The ACT forecasts are somewhat lower, although Tam pointed to the same general trends.
Noting that Class 8 orders in April were the lowest since 1995 when net orders went negative for a couple of months, Tam explained that the industry is in “a much better position today” but that coming off the recent “outrageous peaks” and a much higher expectation for “normal” levels, the orders “pale in comparison.”
He also offered explanations for several of the recent “anomalous” numbers that do not “make sense.” For instance, while Class 8 net orders and builds crashed in April, retail sales “held up reasonably well.”
But he also added qualifications: The backlog “evaporated” in April because fleets have pushed the delivery schedules on existing orders beyond the 12-month rolling window for which ACT calculates backlog. Retail sales held up because those new trucks already had been built. April production, however, came in at only about 2,500 units, the lowest total since ACT began tracking builds in the 1980s.
“Our concern is that we didn't build a whole lot in in April so we won't have a whole lot to deliver in May,” Tam said. “So it's very likely that we're going to see a pretty meaningful step down in retail sales.”
Indeed, the industry has been “beset by excess inventory” for nearly two years, he added, and that comes to some 25,000 “very speculative” new trucks “sitting on dealer lots,” an excess that will have to come down before production grows again.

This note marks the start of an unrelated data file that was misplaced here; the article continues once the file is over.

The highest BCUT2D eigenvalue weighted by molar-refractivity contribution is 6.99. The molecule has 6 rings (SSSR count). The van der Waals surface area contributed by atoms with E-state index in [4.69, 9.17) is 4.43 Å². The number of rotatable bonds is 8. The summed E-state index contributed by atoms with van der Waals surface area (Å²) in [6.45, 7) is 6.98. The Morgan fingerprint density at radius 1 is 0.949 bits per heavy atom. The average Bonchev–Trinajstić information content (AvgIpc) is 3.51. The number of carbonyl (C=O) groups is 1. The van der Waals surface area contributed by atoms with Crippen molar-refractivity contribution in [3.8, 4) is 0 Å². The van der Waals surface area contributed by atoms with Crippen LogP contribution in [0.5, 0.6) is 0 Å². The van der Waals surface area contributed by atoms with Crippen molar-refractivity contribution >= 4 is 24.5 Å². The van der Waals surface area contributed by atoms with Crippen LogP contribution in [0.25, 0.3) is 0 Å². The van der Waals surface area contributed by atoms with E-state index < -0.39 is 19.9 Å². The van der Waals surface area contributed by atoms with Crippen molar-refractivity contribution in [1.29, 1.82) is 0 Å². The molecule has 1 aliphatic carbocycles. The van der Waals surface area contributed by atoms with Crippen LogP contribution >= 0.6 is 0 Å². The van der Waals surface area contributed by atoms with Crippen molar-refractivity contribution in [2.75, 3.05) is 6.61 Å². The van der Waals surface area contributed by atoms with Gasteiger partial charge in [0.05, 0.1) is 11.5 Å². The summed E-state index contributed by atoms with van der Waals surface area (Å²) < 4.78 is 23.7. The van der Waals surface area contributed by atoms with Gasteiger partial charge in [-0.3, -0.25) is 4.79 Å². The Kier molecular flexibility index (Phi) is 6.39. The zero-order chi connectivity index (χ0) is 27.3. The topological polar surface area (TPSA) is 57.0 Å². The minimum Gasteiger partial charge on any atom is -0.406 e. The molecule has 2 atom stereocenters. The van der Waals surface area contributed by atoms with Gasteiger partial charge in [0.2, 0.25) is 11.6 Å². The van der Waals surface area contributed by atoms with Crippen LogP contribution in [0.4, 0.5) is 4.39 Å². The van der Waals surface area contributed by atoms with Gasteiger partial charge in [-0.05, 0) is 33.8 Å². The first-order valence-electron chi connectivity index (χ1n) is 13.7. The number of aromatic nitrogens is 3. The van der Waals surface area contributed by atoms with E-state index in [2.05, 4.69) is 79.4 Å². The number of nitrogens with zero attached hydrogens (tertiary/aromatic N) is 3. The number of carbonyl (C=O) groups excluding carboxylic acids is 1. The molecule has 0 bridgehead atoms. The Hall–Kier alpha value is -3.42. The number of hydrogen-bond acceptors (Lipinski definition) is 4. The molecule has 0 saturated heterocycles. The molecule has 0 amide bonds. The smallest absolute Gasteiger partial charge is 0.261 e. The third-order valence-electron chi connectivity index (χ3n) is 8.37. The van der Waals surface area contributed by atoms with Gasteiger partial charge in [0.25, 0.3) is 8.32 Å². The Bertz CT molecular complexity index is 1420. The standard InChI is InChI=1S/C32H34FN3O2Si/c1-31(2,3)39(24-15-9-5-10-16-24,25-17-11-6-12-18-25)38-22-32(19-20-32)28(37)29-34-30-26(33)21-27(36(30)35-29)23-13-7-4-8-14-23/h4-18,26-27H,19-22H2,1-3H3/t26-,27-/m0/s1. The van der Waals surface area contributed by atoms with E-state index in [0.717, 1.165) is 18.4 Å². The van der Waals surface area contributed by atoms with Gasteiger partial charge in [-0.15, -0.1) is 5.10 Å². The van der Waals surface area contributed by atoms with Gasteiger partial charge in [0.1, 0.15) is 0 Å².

The trailer market is going through a “very similar experience” to Class 8, Tam explained, “just skirting” negative orders in April, at about 500 units—“not a very comfortable situation.”
“Because we've seen that decline in orders in a relatively short period of time, we've been working off backlogs,” Tam said. “You're seeing production rates come down—a very, very similar story to the rest of the industry.”
The ACT outlook calls for “a gosh-awful, scary number” in Q2, but a “return to growth in a fairly short period of time,” Tam said.
For Class 8, ACT forecasts only 117,000 units in 2020, down from a record 345,000 in 2019. Truck builds pick up substantially in 2021 to 189,000 and then return to normal level in 2022 with 286,000 units.
The US trailer build will fall to 117,000 units this year, down from the record 333,000 in 2019. ACT forecasts 199,000 trailers will be built in 2021, and 253,000 in 2022.
Tam concluded his presentation by outlining five steps that will be necessary for the commercial vehicle industry to get back to full production:
- Testing and contact tracing for the workforce,
- Hygiene protocols,
- Virtual sales, distribution and service activities to the maximum extent possible,
- US Treasury lending to companies that have lost credit lines, and
- Customer means and motivation (tax breaks, deductible interest, cash-for-clunkers and other government incentives).
“The second item, although it's the shortest one on the list, probably has the longest explanation,” Tam said. “It entails everything from ‘How do you configure your assembly line or your manufacturing operation to keep your workers safe?’ to ‘What do you do if a worker becomes infected?’
“How do you handle shift time—do you stagger your shifts or have people come in, in waves? What do you do in the breakroom, in the lunchroom, in the bathroom and all the common areas? Folks are spending just incredible amounts of money on cleaning and sanitizing. It’s turning out to be a new part of our way of life for quite some time.”